- HIMSS and the Personal Connected Health Alliance are urging the Federal Communications Commission to pursue policies that speed adoption of and access to broadband-enabled healthcare solutions.
- In joint comments to FCC Commissioner Ajit Pai, the groups called for flexible systems and regulations that can be adapted to the needs of local communities. They also seek an end to retrospective discounting in the Rural Health Care Program and more short-term access to broadband connections for individuals to facilitate remote patient monitoring of chronic conditions.
- The FCC should also allow reseller access to fixed and mobile broadband networks, similar to how telephone networks work, to enable multiple contracts across diverse healthcare systems, they said.
Under the President Barack Obama's administration, the commission’s Connect2HealthFCC Task Force engaged with a broad palette of stakeholders to advance the role of broadband in public health.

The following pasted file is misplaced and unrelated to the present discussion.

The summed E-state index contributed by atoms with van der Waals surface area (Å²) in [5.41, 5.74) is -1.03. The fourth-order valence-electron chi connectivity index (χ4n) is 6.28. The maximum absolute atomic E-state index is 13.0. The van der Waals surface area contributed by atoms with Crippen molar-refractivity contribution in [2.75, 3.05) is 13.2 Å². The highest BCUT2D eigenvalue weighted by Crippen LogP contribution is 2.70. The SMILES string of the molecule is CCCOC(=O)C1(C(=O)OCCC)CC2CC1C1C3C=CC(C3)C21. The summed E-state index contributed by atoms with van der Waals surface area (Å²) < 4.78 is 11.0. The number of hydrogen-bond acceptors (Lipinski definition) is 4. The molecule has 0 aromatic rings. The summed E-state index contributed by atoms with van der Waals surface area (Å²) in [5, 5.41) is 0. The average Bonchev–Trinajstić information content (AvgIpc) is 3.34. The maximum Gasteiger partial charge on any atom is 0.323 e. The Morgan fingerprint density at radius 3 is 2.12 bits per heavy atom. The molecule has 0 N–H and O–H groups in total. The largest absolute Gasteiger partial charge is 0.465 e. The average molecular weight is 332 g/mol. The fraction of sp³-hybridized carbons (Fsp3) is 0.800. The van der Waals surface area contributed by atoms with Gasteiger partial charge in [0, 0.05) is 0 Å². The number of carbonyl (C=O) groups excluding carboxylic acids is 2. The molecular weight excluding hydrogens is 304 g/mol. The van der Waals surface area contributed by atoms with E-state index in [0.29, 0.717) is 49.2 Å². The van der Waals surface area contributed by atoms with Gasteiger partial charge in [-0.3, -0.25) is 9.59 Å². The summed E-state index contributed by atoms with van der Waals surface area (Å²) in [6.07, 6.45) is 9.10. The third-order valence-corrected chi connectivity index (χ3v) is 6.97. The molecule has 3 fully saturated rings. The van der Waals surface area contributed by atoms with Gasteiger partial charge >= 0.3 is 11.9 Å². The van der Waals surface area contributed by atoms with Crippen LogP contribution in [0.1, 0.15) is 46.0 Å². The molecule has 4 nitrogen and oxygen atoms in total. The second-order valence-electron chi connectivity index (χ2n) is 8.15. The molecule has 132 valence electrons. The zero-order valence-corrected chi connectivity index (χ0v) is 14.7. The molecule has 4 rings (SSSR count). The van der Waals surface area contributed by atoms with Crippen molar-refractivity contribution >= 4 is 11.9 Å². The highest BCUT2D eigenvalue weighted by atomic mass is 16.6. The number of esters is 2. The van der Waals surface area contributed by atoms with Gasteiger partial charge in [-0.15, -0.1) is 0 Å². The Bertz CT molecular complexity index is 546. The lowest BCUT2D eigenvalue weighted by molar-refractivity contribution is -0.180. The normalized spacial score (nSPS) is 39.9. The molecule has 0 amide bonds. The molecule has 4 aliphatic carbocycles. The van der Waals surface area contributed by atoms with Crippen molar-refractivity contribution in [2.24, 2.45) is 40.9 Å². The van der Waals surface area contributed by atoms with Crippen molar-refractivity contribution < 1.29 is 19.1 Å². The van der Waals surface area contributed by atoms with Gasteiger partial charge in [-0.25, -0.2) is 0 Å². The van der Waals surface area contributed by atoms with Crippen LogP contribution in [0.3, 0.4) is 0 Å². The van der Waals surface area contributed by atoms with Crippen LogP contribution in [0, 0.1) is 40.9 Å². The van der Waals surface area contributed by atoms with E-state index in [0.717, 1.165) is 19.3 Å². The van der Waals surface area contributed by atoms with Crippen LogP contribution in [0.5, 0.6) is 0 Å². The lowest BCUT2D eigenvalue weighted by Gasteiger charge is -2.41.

In August, the task force launched an online tool called Mapping Broadband Health in America to help providers and others identify areas with high health needs and determine if the infrastructure exists for broadband-enabled interventions. At the time, then-FCC Commissioner Mignon Clyburn said broadband access was increasingly a “super-determinant of health.”
Efforts have slowed significantly since President Donald Trump moved into the White House. Pai put a hold on a 2016 plan to subsidize nine companies set to offer broadband internet through the commission’s Lifeline program for low-income individuals and families. The move could hamper efforts to expand telehealth, which typically requires patients to have access to high-speed internet, reducing the impact of associated savings.
According to a recent Rural Broadband Association analysis, telehealth services correlate with annual per-facility savings of $5,718 in travel expenses and $3,431 in lost wages to patients, as well as $20,841 in savings for hospitals.
Also of note, the FCC is also looking to change the rules on net neutrality. Last month, the commission announced plans to draft new rules that would give internet service providers more say in prioritizing information on their networks — effectively ending net neutrality. The offshoot could be fewer telehealth services, at higher cost and slower speeds, in rural and underserved communities.